These days, even checking a copy of the Seattle Times at a newsstand to find out about the day’s weather (I certainly won’t pay 75 cents for the “privilege”) can be an exercise in disgust. Of course, I wouldn’t expect to see a story about how the 13-year-old Latina, Astrid Valdivia, was “accidentally” shot in the back and killed by multiple gunshots from police fire (and it wouldn’t surprise me to find out that the two cops were also wounded by “friendly fire”). However, I would expect to see what I did see: More screaming headlines about the brown menace in the state. The reporter whose name I didn’t mention in my “vermin” post last week, Lornett Turnbull, and the Times remind me of Seattle’s “Anti-Crime” black-shirts, who even after being caught on video beating on a “suspect,” instead of taking a breath, stepping back and re-evaluating, go into a huff and take a step forward, and deliver another beating.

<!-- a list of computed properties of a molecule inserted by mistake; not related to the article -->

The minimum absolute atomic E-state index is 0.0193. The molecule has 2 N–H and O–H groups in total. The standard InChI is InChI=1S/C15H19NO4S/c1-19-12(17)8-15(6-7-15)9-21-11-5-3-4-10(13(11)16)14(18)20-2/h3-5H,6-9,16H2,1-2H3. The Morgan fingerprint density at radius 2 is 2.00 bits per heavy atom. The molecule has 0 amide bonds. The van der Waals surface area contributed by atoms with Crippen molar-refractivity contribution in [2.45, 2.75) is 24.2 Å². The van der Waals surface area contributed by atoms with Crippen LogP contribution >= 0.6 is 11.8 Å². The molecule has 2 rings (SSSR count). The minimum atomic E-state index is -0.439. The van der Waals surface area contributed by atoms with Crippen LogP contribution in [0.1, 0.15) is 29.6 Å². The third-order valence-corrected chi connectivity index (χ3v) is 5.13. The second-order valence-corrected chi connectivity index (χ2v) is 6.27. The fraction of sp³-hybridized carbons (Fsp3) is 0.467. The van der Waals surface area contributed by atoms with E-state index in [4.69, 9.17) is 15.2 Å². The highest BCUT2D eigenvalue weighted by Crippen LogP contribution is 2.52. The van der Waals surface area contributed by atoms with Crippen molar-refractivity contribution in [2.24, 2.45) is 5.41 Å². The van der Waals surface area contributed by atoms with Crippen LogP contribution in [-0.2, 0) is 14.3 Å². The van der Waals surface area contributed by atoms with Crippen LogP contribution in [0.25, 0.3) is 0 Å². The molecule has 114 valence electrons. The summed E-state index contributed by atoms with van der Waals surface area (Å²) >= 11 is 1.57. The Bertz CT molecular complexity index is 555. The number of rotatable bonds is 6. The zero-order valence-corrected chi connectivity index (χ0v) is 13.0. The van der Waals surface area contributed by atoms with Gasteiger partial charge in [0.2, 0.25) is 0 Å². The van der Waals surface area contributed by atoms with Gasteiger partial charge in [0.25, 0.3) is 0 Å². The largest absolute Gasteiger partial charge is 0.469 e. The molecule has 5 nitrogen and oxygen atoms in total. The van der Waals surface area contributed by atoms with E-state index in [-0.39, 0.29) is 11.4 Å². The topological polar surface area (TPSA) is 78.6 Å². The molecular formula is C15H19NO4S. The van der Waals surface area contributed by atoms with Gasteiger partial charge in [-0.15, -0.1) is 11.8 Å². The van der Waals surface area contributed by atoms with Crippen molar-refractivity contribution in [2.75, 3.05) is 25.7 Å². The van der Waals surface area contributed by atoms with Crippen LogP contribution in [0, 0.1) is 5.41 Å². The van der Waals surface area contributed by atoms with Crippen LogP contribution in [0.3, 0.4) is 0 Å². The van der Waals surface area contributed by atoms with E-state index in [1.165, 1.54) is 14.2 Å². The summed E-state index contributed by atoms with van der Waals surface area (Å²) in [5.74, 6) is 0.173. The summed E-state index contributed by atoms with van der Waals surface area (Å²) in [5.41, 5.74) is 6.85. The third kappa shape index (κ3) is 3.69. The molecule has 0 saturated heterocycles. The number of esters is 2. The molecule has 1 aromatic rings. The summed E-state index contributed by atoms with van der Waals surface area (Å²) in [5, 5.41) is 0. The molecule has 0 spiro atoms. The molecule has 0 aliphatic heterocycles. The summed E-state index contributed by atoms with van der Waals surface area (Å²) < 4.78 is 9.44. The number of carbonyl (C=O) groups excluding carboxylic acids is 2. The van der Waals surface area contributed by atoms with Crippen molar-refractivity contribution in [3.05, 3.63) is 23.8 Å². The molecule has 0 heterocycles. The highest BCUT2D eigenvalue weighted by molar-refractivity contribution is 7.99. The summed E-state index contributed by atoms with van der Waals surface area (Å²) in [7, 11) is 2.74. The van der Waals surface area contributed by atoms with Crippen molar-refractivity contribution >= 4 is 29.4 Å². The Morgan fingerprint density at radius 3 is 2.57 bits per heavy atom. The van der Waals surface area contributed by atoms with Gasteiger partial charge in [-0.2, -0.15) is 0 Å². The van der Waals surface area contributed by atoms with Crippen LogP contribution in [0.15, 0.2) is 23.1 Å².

There has been so much misinformation about the illegal immigration problem that it is clear that racism and prejudice is the driving factor in all this. Illegal immigrants are taking jobs; illegal immigrants are exhausting social services; illegal immigrants don't pay taxes. All of these claims are either vastly overstated or outright false and provided without a hint of context, particularly in regard to the state of flux that certain sectors of the economy and labor market have always been subjected to. It seems that it is more useful to supply the populace with scapegoats instead placing the blame squarely on an incompetent and partisan politics and an unvisionary voting populace. It is also interesting to note that although the Pew Foundation claimed that their analysis of the 2010 Census suggests that there was a 35 percent increase in the number of illegal immigrants in the state—230,000—over the past three years, this is contradicted by the Foundation’s own “fact sheet” in 2007, which estimated that there were 250,000 illegal immigrants in the state in 2006, as well as by the GAO study that estimated that there were 280,000 illegal immigrants in the state that same year (the Pew Foundation, by the way, also estimates that ¼ of illegal immigrants come from countries outside of Latin America). Meanwhile, last fall the Associated Press examined government records to determine if, considering the down economy, that “natives” were applying for farm work in greater numbers. This proved not to be the case; even in California’s San Joaquin Valley, where unemployment was nearly 16 percent, getting the “natives” interested was a tough sell. Across the state, 80 percent of farm work could not be filled by U.S. citizens; even regarding the few who did accept the work, as one grower complained, it was difficult keeping them on the job, and “we had people asking for time off after they had just started. Some were actually planting the plants upside down." The AP also had trouble extracting information from the U.S. Labor Department about the application of the H2A work visa program, whose records are apparently not open to public scrutiny, but would likely confirm the difficulty growers have in using the system.